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Audit & Assurance

Building a Culture of Accountability: The Evolution of Performance Statements Audits

Posted on 29th February 2024

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In both the Public and Private sectors, it is important that individuals, programs and
organisations are held to account to deliver performance outcomes. Within the
private sector, profitability is the measure most often used, however we are seeing
an evolution with the increased focus and priority given to Environmental, Social
and Governance (ESG) reporting. Within Government the Annual Performance
Statements is the way in which performance is measured and reported,
implemented with the introduction of the Public Governance, Performance and
Accountability Act 2013 (PGPA Act) which established the system through which
accountability for public resources is to be governed.

In the public sector Annual Performance Statements is a regular audit topic on
Internal Audit Work Programs. As the Australian National Audit Office (ANAO)
continues to expand its external audit program, internal audit functions can help
their agencies to prepare for external audit, and address findings and
recommendations from ANAO work program.

Audits of Annual Performance Statements started to find their way onto our work
programs around 2019 when the ANAO commenced its pilot program. These audits
were focussed on the accuracy of the data presented in the statements. As time
progresses, we are seeing more value being added by audits that assess the
measures themselves and flesh out grey areas beyond prescriptive rules. Providing
assurance that agencies have coverage of material or key activities, an appropriate
balance of efficiency, outcome and output measures and a rigorous approach to
measuring qualitative aspects of functions such as the provision of policy advice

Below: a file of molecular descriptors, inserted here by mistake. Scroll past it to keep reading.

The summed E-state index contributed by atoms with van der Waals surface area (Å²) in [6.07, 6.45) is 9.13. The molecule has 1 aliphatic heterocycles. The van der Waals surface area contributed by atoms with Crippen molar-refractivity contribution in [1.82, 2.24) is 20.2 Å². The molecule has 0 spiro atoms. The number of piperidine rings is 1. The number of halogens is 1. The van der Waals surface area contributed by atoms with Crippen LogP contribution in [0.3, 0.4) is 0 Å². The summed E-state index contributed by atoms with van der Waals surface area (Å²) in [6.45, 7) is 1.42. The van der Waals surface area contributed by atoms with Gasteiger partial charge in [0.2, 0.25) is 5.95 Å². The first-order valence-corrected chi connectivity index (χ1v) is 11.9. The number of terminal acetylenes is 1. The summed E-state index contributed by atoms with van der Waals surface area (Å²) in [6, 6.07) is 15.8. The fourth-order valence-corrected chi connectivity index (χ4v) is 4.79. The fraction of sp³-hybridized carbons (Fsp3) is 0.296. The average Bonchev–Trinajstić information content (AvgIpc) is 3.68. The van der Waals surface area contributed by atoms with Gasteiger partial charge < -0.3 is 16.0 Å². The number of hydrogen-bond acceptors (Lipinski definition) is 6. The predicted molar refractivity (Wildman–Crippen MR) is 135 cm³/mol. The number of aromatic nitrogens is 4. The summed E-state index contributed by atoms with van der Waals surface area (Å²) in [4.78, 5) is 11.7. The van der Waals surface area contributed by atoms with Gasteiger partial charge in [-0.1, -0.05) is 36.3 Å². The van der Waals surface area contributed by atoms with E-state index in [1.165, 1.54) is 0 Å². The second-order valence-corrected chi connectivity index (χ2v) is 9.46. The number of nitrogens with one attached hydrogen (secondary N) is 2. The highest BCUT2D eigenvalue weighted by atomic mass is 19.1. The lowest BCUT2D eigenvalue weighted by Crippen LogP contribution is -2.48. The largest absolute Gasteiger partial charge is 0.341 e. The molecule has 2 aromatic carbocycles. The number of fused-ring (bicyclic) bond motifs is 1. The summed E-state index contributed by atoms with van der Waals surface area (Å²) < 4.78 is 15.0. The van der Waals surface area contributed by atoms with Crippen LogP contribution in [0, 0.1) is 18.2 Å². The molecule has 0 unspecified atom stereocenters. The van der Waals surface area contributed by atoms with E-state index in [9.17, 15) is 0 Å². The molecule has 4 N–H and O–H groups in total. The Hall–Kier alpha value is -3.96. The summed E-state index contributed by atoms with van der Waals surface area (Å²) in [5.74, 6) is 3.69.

can provide a richer and more complete performance story to the public.

Off the back of a number of years of these rolling audit programs and ANAO
insights, we are seeing Government agencies continuing to refine their measures,
moving towards quality over quantity to tell a more compelling performance story.
For example, the Department of Infrastructure, Transport, Regional Development,
Communications and the Arts (DITRDCA) has reduced their measures from 85 in the
2021-22 Corporate Plan to 45 in 2023-24 and the Department of Treasury
consolidated its key activities from five to three in 2023-24 to allow for a more
long-term strategic view on its performance. The processes supporting the
planning, selecting, monitoring, reporting and validating of measures are also useful
for Internal Audit to provide insight and their process expertise.

But what is the next iteration of these audits? As we move beyond accuracy and
grey areas within the process, how can we continue to drive better performance

Value can be added by Internal Audits with objectives to assess how the
performance measures and statements are being used drive to better performance.
This is harder to quantify and evaluate than when we assess the measures
themselves and the processes that support them. As internal auditors, we have an
obligation to bring value through our audits, identify performance improvements
and look for opportunities to continue to mature.

Critical to achieving performance outcomes is the concept of accountability and
who is accountable to drive performance of an organisation, function or capability.
Internal Audit can consider how are individuals held to account, how they are using this performance information to make decisions that lead to better performance
(or are they waiting for the end of the reporting period with a rearward
facing view)?

Accountability refers to the obligation or willingness of individuals to take
responsibility for their actions, decisions, and the outcomes resulting from them. It
involves acknowledging and accepting the consequences—both positive and
negative—of one’s actions and fulfilling commitments made to others. In a broader
sense, accountability is a fundamental aspect of ethical and responsible behaviour
in personal, professional, and organisational contexts. It implies a commitment to
transparency, integrity, and the understanding that actions have an impact on
individuals, teams, and the overall performance of an organisation. In an